PennDOT Officials Warn Not Passing Transportation Bill will Have Major Impacts

This is an archived article and the information in the article may be outdated. Please look at the time stamp on the story to see when it was last updated.

BLOOMSBURG — Lawmakers in Harrisburg are continuing to debate a transportation bill that some considered a long-awaited bill.

Right now weight restrictions are in place on more than 1,600 bridges in our region to try and keep the roads safe for drivers.

PennDOT officials said if a bill doesn’t pass soon, roads will only get worse as roads continue to deteriorate.

“Next year you’ll see another 250 weight restricted bridges. You’ll also see an immediate shutdown of about seven transit lines between Philadelphia and Pittsburgh, which could be 50,000 riders a month back on the street in vehicles or perhaps not have a mode of transportation,” said Barry Schoch, Secretary of Pennsylvania Transportation.

Some lawmakers are proposing raising taxes for gasoline to help offset the funding costs.

Jennifer Collins of Glen Lyon said she wouldn’t be opposed to paying more in taxes to make sure major roadways get fixed.

“If you can’t find the money anywhere elsewhere, where are you going to get it from? I say, we use the roads everyday, don’t we? It makes sense if we pay for what we use,” Collins said.

Other drivers we spoke with said no way to shelling out more cash.

“I’m all against raising taxes. I think we pay enough taxes. I think the tax money they’re already taxing us, maybe they ought to spend it more wisely,” said Brad Evans of Bloomsburg.

Local lawmakers said there is no time constraint on passing the bill.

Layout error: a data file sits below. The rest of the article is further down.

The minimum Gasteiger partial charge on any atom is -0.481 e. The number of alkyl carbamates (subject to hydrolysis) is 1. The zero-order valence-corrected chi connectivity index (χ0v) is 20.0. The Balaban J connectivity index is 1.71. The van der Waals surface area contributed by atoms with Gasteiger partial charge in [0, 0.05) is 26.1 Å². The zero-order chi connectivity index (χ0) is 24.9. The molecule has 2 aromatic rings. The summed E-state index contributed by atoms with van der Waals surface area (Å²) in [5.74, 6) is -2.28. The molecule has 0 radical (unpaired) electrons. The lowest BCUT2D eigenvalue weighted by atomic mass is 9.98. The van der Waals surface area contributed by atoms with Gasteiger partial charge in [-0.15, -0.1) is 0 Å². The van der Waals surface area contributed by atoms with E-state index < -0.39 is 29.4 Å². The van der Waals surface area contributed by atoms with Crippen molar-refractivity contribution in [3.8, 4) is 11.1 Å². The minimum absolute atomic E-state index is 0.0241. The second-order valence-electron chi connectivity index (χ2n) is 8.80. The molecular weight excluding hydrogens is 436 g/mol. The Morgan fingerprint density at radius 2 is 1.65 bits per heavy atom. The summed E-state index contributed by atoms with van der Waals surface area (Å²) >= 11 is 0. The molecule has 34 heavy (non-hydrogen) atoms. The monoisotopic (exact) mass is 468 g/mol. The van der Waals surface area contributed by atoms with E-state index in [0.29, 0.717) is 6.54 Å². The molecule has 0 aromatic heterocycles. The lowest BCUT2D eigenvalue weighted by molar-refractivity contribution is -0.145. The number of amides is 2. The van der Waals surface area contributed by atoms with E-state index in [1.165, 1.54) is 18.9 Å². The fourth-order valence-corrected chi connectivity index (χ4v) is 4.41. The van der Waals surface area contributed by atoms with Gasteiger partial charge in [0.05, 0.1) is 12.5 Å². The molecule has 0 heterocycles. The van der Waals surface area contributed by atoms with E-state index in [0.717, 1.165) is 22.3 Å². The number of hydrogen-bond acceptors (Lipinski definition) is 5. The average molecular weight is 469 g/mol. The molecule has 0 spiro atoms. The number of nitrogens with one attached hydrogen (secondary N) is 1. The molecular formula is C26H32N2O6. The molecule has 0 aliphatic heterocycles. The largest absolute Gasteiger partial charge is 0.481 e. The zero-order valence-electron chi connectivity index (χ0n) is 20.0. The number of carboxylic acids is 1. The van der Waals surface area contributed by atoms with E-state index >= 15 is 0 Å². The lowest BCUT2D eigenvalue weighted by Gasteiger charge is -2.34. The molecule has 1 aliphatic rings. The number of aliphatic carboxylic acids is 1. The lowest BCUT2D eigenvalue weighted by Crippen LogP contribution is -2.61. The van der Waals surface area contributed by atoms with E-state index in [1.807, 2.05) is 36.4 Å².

After this Friday lawmakers will be on recess for the Thanksgiving holiday.

The next voting session after that is between Dec. 9th – Dec. 15th.

PennDOT officials hope a bill is passed as soon as possible.


  • leroy

    THE SCRANTON AREA … did those bridges EVER see preventative maintenance … hell.they can’t evev lay a smood patch… on the express way into the city .. cedar ave… why the barrels…just to create a bottle neck ???????? PENN DOT should be privatized !!!

    • Janet Den Haese Anderson

      Penndot needs better management not privatization! They are good paying and have good benefits. Sounds like you are anti union for all the wrong reasons. The employees are only as good as the management they get. Privatization would only mean less repair and more pocketing of profits by the upper level. Privatizing only hurts the little guy….

  • Janet Den Haese Anderson

    who is Jennifer Collins???? We use the roads so we should pay for repairs…..let’s see….how many private businesses and corporations use our roads to deliver their goods and make plenty in profit?? Shouldn’t they pay a majority of the repair bills seeing how their tonage trucks cause the most wear and tear on the roads. Why do we have to keep paying for these fat cats and the damage they do to the roads and bridges. Jennifer Collins whoever you are you need to open your eyes and SEE the BIG picture.

    • Tom T

      They do pay big bucks in taxes and fees. A registration for a truck, just
      the tractor in this state cost almost $3000.00. That`s just for a license
      plate. They pay the Fed Gov. 500.00 before they can even apply for the plate. Add to that the state and federal taxes on a 3 to 5 hundred dollar fuel fill up along with corporate federal and state taxes and tolls
      which are three times as much as a car pays and well, you get the picture. Real question remains, where dose it all go? I said it before